“Europe is a molehill….”
Everything here is worn out…tiny Europe has not enough to offer.
We must set off for the Orient; that is where all the greatest glory is to be achieved.” —Napoleon
Napoleon’s invasion of Egypt was the first Western attack in modern times on a Middle Eastern country. In this remarkably rich and eminently readable historical account, acclaimed author Paul Strathern reconstructs a mission of conquest inspired by glory, executed in haste, and bound for disaster.
In 1798, Napoleon Bonaparte, only twenty-eight, mounted the most audacious military campaign of his already spectacular career. With 335 ships, 40,000 soldiers, and a collection of scholars, artists, scientists, and inventors, he set sail for Egypt to establish an Eastern empire in emulation of Alexander the Great. Like everything Napoleon ever attempted, it was a plan marked by unquenchable ambition, heroic romanticism, and not a little madness.
Napoleon saw himself as a liberator, freeing the Egyptians from the oppression of their Mameluke overlords. But while Napoleon thought his army would be welcomed as heroes, he tragically misunderstood Muslim culture and grossly overestimated the “gratitude” he could expect from those he’d come to save. Instead Napoleon and his men would face a grim war of attrition against an ad hoc army of Muslims led by the feared Murad Bey. Marching across seemingly endless deserts in the shadow of the pyramids, suffering extremes of heat and thirst, and pushed to the limits of human endurance, they would be plagued by mirages, suicides, and the constant threat of ambush. A crusade begun in honor and intended for glory would degenerate toward chaos and atrocity.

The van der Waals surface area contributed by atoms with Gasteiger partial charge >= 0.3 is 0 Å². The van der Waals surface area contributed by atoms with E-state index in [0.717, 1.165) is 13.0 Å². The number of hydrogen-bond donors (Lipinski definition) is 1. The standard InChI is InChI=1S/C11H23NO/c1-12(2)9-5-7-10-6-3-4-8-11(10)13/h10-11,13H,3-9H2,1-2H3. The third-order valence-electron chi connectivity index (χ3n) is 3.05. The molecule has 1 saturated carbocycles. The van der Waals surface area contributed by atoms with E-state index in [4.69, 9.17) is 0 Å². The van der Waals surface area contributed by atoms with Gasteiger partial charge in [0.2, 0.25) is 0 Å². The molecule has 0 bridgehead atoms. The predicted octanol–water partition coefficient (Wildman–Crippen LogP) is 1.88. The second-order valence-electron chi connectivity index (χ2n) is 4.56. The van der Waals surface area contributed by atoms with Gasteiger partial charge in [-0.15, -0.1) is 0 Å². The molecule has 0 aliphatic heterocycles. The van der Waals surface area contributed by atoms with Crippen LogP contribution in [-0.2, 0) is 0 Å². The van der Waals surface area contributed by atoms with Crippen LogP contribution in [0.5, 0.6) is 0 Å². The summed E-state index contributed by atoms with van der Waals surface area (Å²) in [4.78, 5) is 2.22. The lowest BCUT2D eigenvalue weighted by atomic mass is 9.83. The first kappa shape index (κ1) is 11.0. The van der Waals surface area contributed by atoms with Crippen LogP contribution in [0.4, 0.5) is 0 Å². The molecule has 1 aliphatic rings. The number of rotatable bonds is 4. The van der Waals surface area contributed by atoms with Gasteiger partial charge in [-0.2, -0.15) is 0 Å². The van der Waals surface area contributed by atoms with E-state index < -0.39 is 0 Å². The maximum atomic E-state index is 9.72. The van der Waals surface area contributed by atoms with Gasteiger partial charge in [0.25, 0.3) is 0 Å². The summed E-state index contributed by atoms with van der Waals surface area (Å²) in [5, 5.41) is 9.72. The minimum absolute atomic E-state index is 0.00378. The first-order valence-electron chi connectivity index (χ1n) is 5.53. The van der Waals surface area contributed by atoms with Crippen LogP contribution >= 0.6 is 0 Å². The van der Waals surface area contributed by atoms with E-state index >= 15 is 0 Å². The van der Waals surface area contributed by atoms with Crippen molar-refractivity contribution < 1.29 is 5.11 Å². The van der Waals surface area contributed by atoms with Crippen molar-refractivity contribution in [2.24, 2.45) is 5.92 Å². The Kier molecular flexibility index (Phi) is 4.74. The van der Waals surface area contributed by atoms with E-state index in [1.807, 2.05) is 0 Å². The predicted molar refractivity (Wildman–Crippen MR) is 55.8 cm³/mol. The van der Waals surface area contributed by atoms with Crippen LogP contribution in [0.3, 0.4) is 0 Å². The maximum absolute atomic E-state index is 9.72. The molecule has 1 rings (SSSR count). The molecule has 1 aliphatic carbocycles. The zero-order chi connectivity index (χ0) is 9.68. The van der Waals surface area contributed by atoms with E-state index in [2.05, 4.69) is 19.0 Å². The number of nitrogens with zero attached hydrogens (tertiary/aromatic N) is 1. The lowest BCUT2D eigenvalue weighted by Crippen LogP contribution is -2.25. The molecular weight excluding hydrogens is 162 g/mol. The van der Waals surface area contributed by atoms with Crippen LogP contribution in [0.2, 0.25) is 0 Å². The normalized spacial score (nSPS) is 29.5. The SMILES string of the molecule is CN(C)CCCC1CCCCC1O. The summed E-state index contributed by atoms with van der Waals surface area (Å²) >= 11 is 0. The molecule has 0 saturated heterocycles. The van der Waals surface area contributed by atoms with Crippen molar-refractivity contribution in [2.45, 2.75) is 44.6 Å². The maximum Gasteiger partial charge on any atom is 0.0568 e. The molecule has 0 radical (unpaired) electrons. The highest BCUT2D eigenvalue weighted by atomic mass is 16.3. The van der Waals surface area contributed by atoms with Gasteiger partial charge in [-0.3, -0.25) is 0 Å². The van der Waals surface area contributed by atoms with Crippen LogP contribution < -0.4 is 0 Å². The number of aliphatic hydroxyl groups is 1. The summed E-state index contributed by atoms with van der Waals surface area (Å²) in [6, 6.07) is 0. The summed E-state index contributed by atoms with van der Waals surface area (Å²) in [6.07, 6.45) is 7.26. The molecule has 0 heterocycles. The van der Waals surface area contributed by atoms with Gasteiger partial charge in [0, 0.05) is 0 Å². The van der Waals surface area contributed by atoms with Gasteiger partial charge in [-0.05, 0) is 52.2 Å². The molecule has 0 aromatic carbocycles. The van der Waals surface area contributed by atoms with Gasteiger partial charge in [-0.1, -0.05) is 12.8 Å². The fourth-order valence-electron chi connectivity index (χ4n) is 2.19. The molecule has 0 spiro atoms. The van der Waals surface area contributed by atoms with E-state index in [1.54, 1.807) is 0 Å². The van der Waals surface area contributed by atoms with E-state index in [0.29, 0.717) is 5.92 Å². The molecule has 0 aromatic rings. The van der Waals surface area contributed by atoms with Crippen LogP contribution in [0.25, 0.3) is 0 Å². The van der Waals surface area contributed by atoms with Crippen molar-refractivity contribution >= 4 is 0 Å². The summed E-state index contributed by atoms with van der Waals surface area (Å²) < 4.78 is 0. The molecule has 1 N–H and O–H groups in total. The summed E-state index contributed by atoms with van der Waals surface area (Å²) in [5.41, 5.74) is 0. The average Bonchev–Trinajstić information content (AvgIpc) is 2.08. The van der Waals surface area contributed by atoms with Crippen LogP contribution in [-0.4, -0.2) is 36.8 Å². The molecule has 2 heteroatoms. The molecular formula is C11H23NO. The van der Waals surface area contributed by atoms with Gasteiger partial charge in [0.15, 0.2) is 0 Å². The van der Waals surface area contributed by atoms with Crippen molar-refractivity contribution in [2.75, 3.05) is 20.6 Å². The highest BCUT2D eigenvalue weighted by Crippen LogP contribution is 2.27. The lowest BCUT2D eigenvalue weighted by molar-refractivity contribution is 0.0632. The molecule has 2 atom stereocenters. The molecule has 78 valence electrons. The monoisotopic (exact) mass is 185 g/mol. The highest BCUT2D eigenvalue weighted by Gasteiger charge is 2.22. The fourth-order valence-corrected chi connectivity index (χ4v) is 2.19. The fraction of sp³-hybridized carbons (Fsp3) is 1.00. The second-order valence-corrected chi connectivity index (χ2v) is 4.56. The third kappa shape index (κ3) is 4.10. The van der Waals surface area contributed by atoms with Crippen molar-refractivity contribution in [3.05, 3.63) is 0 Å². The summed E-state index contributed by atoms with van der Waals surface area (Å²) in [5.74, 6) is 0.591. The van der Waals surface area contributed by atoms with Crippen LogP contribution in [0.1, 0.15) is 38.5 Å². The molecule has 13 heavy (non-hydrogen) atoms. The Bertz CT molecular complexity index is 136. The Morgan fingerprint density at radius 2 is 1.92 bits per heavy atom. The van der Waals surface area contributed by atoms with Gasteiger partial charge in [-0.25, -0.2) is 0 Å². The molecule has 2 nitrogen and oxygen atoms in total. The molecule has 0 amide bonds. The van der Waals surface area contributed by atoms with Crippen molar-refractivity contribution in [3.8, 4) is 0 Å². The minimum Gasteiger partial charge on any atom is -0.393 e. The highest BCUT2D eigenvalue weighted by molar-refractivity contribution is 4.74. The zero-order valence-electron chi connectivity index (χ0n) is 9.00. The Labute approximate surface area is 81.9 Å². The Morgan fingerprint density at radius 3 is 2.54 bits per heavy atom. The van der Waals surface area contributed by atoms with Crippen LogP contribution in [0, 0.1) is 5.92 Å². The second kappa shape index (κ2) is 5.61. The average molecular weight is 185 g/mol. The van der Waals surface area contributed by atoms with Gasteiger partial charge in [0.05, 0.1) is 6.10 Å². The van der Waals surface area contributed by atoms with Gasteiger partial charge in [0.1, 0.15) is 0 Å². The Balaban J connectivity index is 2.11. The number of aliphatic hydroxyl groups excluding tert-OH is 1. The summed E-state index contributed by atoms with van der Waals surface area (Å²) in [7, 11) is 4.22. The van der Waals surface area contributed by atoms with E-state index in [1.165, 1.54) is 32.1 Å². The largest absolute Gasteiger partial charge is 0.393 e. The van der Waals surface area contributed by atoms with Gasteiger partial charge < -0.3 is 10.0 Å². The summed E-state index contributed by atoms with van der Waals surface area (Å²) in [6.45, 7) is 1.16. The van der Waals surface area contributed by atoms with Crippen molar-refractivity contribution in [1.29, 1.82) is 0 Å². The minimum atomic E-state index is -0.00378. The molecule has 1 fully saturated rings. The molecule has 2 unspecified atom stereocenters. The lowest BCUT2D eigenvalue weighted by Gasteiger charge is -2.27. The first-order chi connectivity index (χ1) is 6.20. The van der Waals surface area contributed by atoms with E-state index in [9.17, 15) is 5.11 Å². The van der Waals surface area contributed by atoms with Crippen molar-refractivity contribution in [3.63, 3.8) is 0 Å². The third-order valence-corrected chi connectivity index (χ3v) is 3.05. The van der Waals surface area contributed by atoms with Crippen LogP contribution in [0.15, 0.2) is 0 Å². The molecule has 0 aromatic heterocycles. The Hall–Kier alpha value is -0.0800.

But Napoleon’s grand failure in Egypt also yielded vast treasures of knowledge about a culture largely lost to the West, and through the recovery of artifacts like the Rosetta Stone, it prepared the way for the translation of hieroglyphics and modern Egyptology. And it tempered the complex leader who believed it his destiny to conquer the world.
A story of war, adventure, politics, and a clash of cultures, Paul Strathern’s Napoleon in Egypt is history at once relevant and impossible to put down.
In 1797, eight years after the French Revolution, an obscure general, Napoleon Bonaparte, became a national hero after a brilliant campaign in Italy. Equally impressed with his own genius, he formed the idea of conquering Egypt and, like his idol, Alexander, marching on to India. Nonfiction author and award-winning novelist Strathern (Big Idea: Scientists Who Changed the World) turns up plenty of surprises in an enthralling history of the first of Napoleon's world-class debacles. With extraordinary logistical skill and luck, Napoleon led 40,000 men and hundreds of ships across the Mediterranean to Alexandria in 1798. Defeating local armies and occupying the capital, Cairo, proved easy, but difficulties arose despite genuine efforts to replace a corrupt government with French ideals of freedom and justice. A nasty insurgency developed; Admiral Nelson destroyed Napoleon's fleet; and the British also frustrated his invasion of Palestine. Abandoning his tattered army after a year under brutal desert conditions, Napoleon returned to France, pronouncing the invasion an unqualified success. Stories of powerful men making disastrous decisions have an endless fascination, and Strathern makes the most of it in this entertaining account. Illus., maps.